Environment Report: Lawsuit Targets Smart Water Meters
Activists are trying to make San Diego Gas & Electric a greener company, the Surfrider Foundation proposes a ban on Styrofoam and more in our biweekly roundup of environmental news.
Last week, San Diego’s water department got hit with a lawsuit over how it’s paying to install 280,000 new “smart” meters across the city
The new meters are eventually supposed to eliminate the need for meter readers by automatically sending water use data to the city, but the program has been delayed, in part by other funding issues.
The suit is a class action filed by San Diego-based attorney Paul Neuharth Jr. and Seattle-based attorney Robert Teel on behalf of Miller Marks, a San Diego resident and sewer customer. It alleges the department is mixing two pots of money that are supposed be separated to find the $67 million needed to install the meters. The first pot comes from the city’s drinking water customers. The second pot comes from the city’s sewer customers.
For the most part, these two groups overlap — if you get water, you have sewage. But the city also treats sewage for more than a dozen neighboring cities and water agencies. Money from those cities also ends up in the second pot.
The lawsuit claims sewer customers from across the region are paying for water meters in the city for no good reason. The lawsuit was first reported by NBC San Diego.
The lawsuit also alludes to the relatively large reserves that the city has had in its sewer fund for years — several hundred million dollars, enough to fund about two years of operations.
The lawsuit has a long way to go, but it’s based in part on worries from members of the city’s Independent Rates Oversight Committee.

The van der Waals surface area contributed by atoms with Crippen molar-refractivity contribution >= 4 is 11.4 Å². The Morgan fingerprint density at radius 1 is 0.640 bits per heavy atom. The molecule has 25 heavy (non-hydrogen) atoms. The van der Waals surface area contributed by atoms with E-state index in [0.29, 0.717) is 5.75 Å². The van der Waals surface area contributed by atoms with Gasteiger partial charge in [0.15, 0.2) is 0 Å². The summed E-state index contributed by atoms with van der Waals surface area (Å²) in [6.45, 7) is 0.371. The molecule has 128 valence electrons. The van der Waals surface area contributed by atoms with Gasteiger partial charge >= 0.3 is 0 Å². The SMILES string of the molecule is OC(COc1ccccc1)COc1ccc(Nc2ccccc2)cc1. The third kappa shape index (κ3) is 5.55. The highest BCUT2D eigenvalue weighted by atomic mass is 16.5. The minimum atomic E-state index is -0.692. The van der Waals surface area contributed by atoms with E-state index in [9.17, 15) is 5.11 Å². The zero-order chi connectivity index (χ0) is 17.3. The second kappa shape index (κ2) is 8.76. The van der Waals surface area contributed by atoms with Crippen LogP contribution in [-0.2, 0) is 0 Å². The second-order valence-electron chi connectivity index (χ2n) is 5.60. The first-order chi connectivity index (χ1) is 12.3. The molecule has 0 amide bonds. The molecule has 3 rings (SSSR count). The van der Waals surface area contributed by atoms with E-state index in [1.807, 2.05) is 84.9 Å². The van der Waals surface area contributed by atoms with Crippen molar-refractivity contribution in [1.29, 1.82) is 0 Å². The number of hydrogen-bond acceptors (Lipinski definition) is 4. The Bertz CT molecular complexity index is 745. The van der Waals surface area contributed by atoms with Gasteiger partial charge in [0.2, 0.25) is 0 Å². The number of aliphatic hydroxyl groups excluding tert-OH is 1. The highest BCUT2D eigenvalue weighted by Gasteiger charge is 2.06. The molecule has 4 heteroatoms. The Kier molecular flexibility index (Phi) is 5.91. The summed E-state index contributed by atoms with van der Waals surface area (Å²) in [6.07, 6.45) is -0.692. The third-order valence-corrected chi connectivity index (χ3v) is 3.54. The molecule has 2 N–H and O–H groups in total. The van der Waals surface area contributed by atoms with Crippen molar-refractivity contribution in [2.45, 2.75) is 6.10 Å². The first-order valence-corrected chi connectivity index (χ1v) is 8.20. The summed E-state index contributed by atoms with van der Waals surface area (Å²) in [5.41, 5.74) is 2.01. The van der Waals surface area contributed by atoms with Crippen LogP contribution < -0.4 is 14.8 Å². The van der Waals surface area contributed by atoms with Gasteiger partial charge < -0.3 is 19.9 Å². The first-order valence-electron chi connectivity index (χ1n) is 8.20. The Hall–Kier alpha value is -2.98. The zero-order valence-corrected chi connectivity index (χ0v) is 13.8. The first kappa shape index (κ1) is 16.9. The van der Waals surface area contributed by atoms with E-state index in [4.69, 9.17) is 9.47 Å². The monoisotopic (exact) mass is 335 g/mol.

The oversight committee’s chairman, Gordon Hess, has also wondered if the city can justify splitting the cost of the meter installations evenly, because city water meters are read six times a year to determine city customers’ water bills but only two of those readings are used to calculate sewer rates. If the meters are used less than half the time to calculate sewer rates, why should sewer customers pay half the cost of new meters?
Before the lawsuit was filed, water department spokesman Jerry McCormick said there was “no formal study” that justifies the way the city is paying for the program, but the department could still defend its decision to split the costs. He said the funding deal was made in consultation with the city attorney’s office and there are benefits to sewer customers from new meters that “may not be immediately apparent,” like coming up with detailed models of how the sewer system is used, which can help operations.
More Direct Democracy
Back when the city was considering a series of water rate increases in 2015, we wrote about Proposition 218 and how city water customers could protest the rate increase. If a majority protested, a rate increase would be stopped in its tracks.
There’s a similar arrangement in San Diego Gas & Electric’s deal to operate within city limits. Environmentalists are hoping to use the negotiations of a new deal to force SDG&E to quickly become a greener company.
But voters have their own power. In the 1970 agreement the power company signed with the city, voters are allowed to revoke or amend the agreement on their own at any election.